The ministers of European affairs of 27 member countries also discussed the issue of expanding the membership of the European Union in a meeting held at the end of October. Most importantly, Germany and France agree. German Chancellor Olaf Scholz proposed a greater Europe earlier this year, and there have been signs from Paris confirming this, with French European Affairs Minister Laurence Boone telling Politico that the European Union should send a “consistent message,” especially to help candidates for membership in this Union to defend them against Russian influence campaigns.

Timing for the accession of new members to the European Union

One of the important issues is the timing of the new members’ membership in the European Union. The EU Council President Charles Michel wants to accept new members’ membership by 2030. French President Emmanuel Macron supports the phased expansion of the European Union and wants countries to have access to the common market before they become full members of the European Union.

Challenges in EU enlargement

The discussion around EU enlargement is expected to create tension among European capitals as officials evaluate the eligibility of potential new candidates. Concerns regarding corruption in Ukraine add to these considerations. Additionally, restructuring internal decision-making within the EU to accommodate a significantly larger bloc has become challenging. Consequently, the Ukraine conflict raises significant and problematic security concerns within the European Union.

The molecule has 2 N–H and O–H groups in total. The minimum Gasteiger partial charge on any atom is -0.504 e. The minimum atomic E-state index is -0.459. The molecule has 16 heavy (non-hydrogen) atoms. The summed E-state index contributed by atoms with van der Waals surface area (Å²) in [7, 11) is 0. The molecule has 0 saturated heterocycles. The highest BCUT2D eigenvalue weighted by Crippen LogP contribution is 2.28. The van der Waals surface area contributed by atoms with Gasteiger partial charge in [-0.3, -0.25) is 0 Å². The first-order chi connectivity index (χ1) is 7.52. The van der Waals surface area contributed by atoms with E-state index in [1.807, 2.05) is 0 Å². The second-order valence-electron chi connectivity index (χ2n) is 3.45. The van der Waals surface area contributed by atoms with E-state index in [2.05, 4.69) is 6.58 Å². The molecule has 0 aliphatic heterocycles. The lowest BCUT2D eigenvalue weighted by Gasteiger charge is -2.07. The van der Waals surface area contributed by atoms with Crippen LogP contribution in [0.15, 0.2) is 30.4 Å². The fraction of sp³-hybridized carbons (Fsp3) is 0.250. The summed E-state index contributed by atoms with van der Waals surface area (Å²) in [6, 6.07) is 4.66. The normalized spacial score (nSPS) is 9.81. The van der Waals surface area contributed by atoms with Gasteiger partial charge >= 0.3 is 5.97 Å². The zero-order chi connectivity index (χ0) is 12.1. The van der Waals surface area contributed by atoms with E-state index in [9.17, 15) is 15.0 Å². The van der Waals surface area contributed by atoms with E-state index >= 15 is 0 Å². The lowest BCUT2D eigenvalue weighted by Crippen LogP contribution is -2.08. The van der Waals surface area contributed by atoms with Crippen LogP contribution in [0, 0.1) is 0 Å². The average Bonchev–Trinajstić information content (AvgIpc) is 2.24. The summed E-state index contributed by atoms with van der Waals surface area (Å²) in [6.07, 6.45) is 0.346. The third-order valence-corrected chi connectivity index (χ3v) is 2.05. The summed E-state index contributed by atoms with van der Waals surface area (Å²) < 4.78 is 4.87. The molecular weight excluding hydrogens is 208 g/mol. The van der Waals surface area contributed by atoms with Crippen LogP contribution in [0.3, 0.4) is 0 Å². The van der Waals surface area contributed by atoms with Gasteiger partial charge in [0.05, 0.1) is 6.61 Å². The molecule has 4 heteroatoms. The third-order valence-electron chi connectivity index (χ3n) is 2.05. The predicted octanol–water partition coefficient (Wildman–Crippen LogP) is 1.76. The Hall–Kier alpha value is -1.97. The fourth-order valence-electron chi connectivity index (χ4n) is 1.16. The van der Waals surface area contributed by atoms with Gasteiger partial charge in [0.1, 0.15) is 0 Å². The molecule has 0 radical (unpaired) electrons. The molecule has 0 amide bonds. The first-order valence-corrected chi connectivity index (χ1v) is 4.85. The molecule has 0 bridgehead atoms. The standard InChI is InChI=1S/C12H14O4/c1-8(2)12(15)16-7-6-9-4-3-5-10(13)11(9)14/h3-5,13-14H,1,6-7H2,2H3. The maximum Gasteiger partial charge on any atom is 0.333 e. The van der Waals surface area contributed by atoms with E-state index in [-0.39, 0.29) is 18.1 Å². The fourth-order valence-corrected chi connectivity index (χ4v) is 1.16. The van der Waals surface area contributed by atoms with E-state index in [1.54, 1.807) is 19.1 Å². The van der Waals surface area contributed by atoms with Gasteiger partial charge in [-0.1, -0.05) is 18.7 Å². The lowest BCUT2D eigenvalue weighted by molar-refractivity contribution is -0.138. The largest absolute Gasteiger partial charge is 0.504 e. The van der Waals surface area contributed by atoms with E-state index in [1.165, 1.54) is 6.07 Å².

Membership in the European Union based on meritocracy

Only a little time has passed since Charles Michel set the membership date for the countries until 2030, when the spokesperson of the European Commission, who is responsible for evaluating the eligibility of candidate countries for membership, announced that this process should be done based on meritocracy. The European Commission is due to report on the progress of membership candidates this year, although an EU diplomat said the report is likely to be delayed, particularly due to serious reviews of Ukraine’s membership process.

Security concerns in the European Union due to the Ukraine conflict

Internal reforms in the European Union due to the expansion of this bloc include fundamental changes in the common agricultural policy of the Union, redesigning its long-term budget, and rewriting the decision-making process to make greater use of voting based on the so-called qualified majority in areas such as foreign policy.